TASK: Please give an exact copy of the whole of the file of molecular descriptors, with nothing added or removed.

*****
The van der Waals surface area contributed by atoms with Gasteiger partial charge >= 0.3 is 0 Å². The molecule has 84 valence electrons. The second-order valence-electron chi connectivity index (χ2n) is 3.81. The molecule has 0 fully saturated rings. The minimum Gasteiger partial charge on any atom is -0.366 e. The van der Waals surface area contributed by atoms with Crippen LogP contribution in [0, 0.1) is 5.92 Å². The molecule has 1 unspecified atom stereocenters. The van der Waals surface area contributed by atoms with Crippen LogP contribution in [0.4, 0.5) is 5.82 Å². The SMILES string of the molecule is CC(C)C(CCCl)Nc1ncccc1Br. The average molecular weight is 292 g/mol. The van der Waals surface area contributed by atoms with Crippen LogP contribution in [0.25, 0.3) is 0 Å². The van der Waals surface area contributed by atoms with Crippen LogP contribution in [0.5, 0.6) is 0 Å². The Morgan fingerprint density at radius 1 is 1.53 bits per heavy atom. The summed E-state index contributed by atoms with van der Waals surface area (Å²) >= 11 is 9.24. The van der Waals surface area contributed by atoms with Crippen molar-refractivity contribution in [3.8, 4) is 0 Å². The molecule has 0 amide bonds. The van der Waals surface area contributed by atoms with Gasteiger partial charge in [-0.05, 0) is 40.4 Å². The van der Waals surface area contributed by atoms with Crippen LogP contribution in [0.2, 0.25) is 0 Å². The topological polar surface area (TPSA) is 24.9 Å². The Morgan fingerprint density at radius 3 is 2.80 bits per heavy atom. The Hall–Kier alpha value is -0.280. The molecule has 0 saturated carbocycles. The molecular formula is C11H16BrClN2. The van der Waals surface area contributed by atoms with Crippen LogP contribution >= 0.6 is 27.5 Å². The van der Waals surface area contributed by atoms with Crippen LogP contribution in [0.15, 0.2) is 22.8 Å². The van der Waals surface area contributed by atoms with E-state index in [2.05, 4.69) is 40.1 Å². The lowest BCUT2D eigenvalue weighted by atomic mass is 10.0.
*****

The van der Waals surface area contributed by atoms with Gasteiger partial charge >= 0.3 is 0 Å². The molecule has 84 valence electrons. The second-order valence-electron chi connectivity index (χ2n) is 3.81. The molecule has 0 fully saturated rings. The minimum Gasteiger partial charge on any atom is -0.366 e. The van der Waals surface area contributed by atoms with Crippen LogP contribution in [0, 0.1) is 5.92 Å². The molecule has 1 unspecified atom stereocenters. The van der Waals surface area contributed by atoms with Crippen LogP contribution in [0.4, 0.5) is 5.82 Å². The SMILES string of the molecule is CC(C)C(CCCl)Nc1ncccc1Br. The average molecular weight is 292 g/mol. The van der Waals surface area contributed by atoms with Crippen LogP contribution in [0.25, 0.3) is 0 Å². The van der Waals surface area contributed by atoms with Crippen LogP contribution in [0.5, 0.6) is 0 Å². The Morgan fingerprint density at radius 1 is 1.53 bits per heavy atom. The summed E-state index contributed by atoms with van der Waals surface area (Å²) >= 11 is 9.24. The van der Waals surface area contributed by atoms with Crippen molar-refractivity contribution in [3.8, 4) is 0 Å². The molecule has 0 amide bonds. The van der Waals surface area contributed by atoms with Gasteiger partial charge in [-0.05, 0) is 40.4 Å². The van der Waals surface area contributed by atoms with Crippen LogP contribution in [0.2, 0.25) is 0 Å². The topological polar surface area (TPSA) is 24.9 Å². The Morgan fingerprint density at radius 3 is 2.80 bits per heavy atom. The Hall–Kier alpha value is -0.280. The molecule has 0 saturated carbocycles. The molecular formula is C11H16BrClN2. The van der Waals surface area contributed by atoms with Crippen LogP contribution >= 0.6 is 27.5 Å². The van der Waals surface area contributed by atoms with Crippen LogP contribution in [0.15, 0.2) is 22.8 Å². The van der Waals surface area contributed by atoms with E-state index in [2.05, 4.69) is 40.1 Å². The lowest BCUT2D eigenvalue weighted by atomic mass is 10.0.